From 1999 to 2007, the European government with the highest budget deficit (again, relative to economic output) was Slovakia, hailed by conservatives for its flat tax. France’s budget deficit was about as big as Italy’s, and Germany’s was close behind. Spain and Ireland actually had budget surpluses.

Besides, if government spending were the problem, then the crisis should be over by now. The EU and the IMF have forced the PIIGS nations to slash public expenditures — and the recession has only gotten worse.

Compare that strategy with what happened in the United States, where we took the opposite approach and increased public expenditures.

In the fourth quarter of 2008, real GDP contracted at an annual rate of 8.9 percent in the U.S. In January 2009, nonfarm employment declined by over 800,000. That was the lowest point both statistics — growth in economic output and jobs — would reach.

On February 17, 2009, President Obama signed the American Recovery and Reinvestment Act (ARRA), better known as the “stimulus” package.

In the first quarter of 2009, real GDP contracted by 6.7 percent. In February 2009, nonfarm employment losses were closer to 700,000. The recession was clearly not over, but the bleeding had slowed.

On March 6, 2009, the Dow Jones reached its cyclical low of 6,626.94. The next day, it began a strong recovery.

By the third quarter of 2009, when the stimulus money was starting to be spent, the economy was growing again. By March 2010, job growth was positive again. (Job growth always lags behind economic output.) By February 2011, two years after Congress passed the ARRA, the Dow Jones cleared 12,000.

Clearly, the ARRA was the turning point. Its passage was the beginning of the end of the Great Recession.

Coincidence? Perhaps.

But isn’t it odd that none of the critics’ predictions came true? They warned that interest rates would skyrocket with the government borrowing so much money. Instead, interest rates plummeted. They warned that inflation would soar. Instead, it’s been low and stable.

And that’s not all. Several economists have measured the effect of the stimulus since it was spent. Two Dartmouth researchers, for example, compared jobs growth in each state and county to the amount of stimulus funds spent in that state or county. They found that every dollar spent on the poor yielded two dollars in increased economic output, and every dollar spent on infrastructure yielded $1.85 in output.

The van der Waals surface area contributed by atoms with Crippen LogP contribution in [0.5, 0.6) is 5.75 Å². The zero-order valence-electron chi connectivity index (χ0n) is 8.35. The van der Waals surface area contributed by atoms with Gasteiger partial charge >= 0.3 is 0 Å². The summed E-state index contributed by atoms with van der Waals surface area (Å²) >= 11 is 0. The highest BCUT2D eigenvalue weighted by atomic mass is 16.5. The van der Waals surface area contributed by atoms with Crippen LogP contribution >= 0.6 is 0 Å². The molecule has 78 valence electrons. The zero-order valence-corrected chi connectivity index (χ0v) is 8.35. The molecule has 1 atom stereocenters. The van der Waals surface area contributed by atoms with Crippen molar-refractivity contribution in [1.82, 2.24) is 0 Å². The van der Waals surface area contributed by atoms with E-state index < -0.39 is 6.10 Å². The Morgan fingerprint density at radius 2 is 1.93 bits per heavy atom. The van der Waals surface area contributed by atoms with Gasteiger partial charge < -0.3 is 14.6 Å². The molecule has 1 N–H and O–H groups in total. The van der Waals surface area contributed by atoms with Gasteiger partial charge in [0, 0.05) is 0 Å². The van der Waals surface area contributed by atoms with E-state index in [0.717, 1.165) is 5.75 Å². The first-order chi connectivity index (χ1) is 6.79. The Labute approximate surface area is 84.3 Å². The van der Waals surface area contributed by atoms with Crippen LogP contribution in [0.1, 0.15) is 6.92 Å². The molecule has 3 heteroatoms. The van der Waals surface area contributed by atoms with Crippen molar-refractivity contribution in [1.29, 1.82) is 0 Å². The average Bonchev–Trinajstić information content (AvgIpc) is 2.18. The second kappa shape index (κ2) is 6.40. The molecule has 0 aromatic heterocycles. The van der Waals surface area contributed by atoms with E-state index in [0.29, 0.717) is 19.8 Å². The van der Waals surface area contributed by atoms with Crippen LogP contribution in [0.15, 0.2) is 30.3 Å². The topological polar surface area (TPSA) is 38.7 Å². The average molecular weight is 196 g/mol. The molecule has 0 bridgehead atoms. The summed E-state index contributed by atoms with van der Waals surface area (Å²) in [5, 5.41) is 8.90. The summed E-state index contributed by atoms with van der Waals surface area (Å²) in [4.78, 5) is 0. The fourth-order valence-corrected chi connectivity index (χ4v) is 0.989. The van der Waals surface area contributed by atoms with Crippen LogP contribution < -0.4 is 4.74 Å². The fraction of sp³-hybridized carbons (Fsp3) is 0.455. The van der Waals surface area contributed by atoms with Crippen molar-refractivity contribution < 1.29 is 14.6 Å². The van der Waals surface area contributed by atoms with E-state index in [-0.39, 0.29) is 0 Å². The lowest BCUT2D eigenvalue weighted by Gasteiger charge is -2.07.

Another study compared jobs growth in each state to the amount of federal Medicaid matching funds spent in that state. They found that each dollar spent yielded two dollars in output. A similar study found that the ARRA “created or saved about 2 million jobs in its first year and over 3 million by March 2011.”

So it’s no surprise then that Europe continues to flounder while America continues to grow. You can’t beat a recession by cutting government spending. Even Mitt Romney said so.

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This op-ed was published in today’s South Florida Sun-Sentinel.

Reader Request: Do Lower Tax Rates Lead to Higher Tax Revenue?

A reader asks: If low tax rates lower income to the Treasury and cause deficits and lower economic growth, how do you explain how we ran deficits with a 70 percent top marginal tax rate in the 1970s and we ran surpluses for 1998-2001 with a 39 percent top marginal tax rate with almost identical average GDP growth for the periods? Doesn’t this fact give significant credence to the supply-side argument that lower tax rates increase tax revenue and cause surpluses?

Professor Chandra Mishra made roughly the same argument in our debate over the Bush tax cuts. I didn’t address it in my op-ed because I didn’t expect a tenured professor to advocate such a widely discredited position.

First, a clarification: I never said that “low tax rates…cause…lower economic growth.” On the contrary, the economic evidence indicates that tax cuts have a slightly positive effect in the short run.

In order for tax cuts to increase tax revenue, however, they would have to have such a large effect on economic growth that it outweighs the effect of the lower rates. Taking a smaller percent of a bigger number can yield more than taking a bigger percent of a smaller number, given the right numbers. At a certain point, if you keep raising taxes, people will stop working because it isn’t worth the effort. If enough people stop working, economic output decreases, and tax revenue shrinks despite higher rates. If you like graphs, you can visualize that “tipping point” as the top of the “Laffer curve,” named after economist Arthur Laffer who helped popularize the concept in the 1970s:   Continue reading “Reader Request: Do Lower Tax Rates Lead to Higher Tax Revenue?”

What to Read on Rick Perry and the “Texas Miracle”

State Growth Rates: How Was Your Recession? — Ryan Avent

Perry’s Growth Failure in Texas — Dean Baker

A Short Course in Miracles — Paul Krugman

Yes, Texas has added more jobs — but it has to, to keep up with population growth. And bear in mind that if you lose your job in Texas, there isn’t much of a safety net.

The Texas Omen — Paul Krugman

[The] Texas budget gap is worse than New York’s, about as bad as California’s, but not quite up to New Jersey levels.

Among the states, Texas ranks near the bottom in education spending per pupil, while leading the nation in the percentage of residents without health insurance.

Behind the Population Shift — Edward L. Glaeser

If economic productivity — created by low regulations or anything else — was causing the growth of Texas,…then [it] should have high per capita productivity and wages.

Low incomes and productivity in [Texas] strongly suggest that [its] expansion is not driven by outsize economic success.

More on the Texas Story — Paul Krugman

What could be causing that? [There] are two, not mutually exclusive stories: immigration and high birth rates among immigrants, leading to rapid population growth; and workers moving to Texas despite low wages because of cheap housing and a generally low cost of living.